So often we hear from our Liberal elite leaders (politicos, academics, pundits) that we should be more like Europe, that we should be more "sophisticated and nuanced". After all, they have it better over there with universal healthcare, better schooling, a better way of life, right?
Leaving aside the fact that they have an undemocratic EU superstructure creating lots of regulations that constrain the living daylights out of everything, at least in someways, this "fact" turns into a myth.
Walter E. Williams (economist at George Mason University) has a column over at TownHall.com that says that we SHOULD learn some things….that some things are not as they seem to be:
- France & Sweden spends more than 50% of their GDP
- Germany & Italy spend more than 45 percent
- US spending (Fed, state, local) is just under 36 percent.
Less taxes – more left for those that earn it! And when you keep it, guess what happens – you work harder:
- U.S. per capita output in 2003 was $39,700
- European average is $28,700
- European unemployment averaged 8 percent
- U.S. average was 4.7 percent.
- percentage of Americans without a job for more than 12 months was 12.7 percent
- Europe it was 42.6 percent.
- Since 1970, 57 million new jobs were created in the U.S., and just 4 million were created in Europe.
- European countries rank with the poorest U.S. states in terms of living standards, roughly equal to Arkansas and Montana and only slightly ahead of West Virginia and Mississippi.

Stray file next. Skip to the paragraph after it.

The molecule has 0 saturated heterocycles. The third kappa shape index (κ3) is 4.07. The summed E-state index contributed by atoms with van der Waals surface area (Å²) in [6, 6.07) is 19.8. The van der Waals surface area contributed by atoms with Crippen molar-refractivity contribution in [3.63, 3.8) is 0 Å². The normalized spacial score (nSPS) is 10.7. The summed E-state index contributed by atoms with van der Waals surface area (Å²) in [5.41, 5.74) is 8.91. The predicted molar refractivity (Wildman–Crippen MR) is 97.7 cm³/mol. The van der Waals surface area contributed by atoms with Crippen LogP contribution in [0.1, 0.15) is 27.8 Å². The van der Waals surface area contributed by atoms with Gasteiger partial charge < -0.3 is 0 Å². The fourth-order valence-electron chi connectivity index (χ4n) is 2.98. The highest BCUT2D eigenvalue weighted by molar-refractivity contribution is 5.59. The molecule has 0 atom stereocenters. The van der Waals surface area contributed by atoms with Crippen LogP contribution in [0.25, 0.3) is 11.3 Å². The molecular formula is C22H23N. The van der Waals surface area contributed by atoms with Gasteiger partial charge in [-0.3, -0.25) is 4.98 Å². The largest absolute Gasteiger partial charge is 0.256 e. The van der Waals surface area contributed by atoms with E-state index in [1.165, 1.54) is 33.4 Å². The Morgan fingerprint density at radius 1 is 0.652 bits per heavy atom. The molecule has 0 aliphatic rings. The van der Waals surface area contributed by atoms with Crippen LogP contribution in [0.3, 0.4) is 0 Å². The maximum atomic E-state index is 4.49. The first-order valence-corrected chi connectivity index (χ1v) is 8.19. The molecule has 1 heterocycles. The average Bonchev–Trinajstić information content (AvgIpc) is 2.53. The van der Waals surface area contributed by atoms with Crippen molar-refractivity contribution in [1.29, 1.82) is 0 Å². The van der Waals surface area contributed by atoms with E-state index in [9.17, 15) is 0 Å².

Average European household is just under 1,000 square feet US households enjoy an average of 1,875 square feet, and poor households 1,200 square feet.
Overall, According to Eurochambres, it would take Europe about two decades to catch up with us, assuming we didn’t grow further.
The problem is that being a socialistic environment, they wish to protect everyone and everything – very little risk taking and taxes to support it. That’s the societal outlook, but companies and individuals are going to watch out for them selves. So what do we see?
Capital flight – move the money and the business to other places (like the US which has benefited greatly from their environment). So what is the reaction to it? Instead of competing (e.g., loosen their regulations and lessen their taxes), they want everyone to be like them – RAISE THEIR taxes!
They don’t repeal the laws that make for a poor investment climate. Instead, through the Paris-based Organisation for Economic Co-operation and Development (OECD), they attack low-tax jurisdictions…The OECD has a blacklist for countries they’ve identified as "tax havens." The blacklisted countries include Hong Kong, Macao, Malaysia (Labuan) and Singapore. Also targeted are Andorra, Brunei, Costa Rica, Dubai, Guatemala, Liberia, Liechtenstein, the Marshall Islands, Monaco, the Philippines and Uruguay. The blacklisted jurisdictions have strong financial privacy laws and low or zero rates of tax.
The OECD member countries want the so-called tax havens to change their laws to help them identify the earnings of their citizens. Most of all, OECD wants these countries to legislate higher taxes so as to reduce their appeal. A suggestion that we should be more like Europe is the same as one suggesting that we should be poorer.
Read the whole thing and for those of us in the US, be thankful (so far).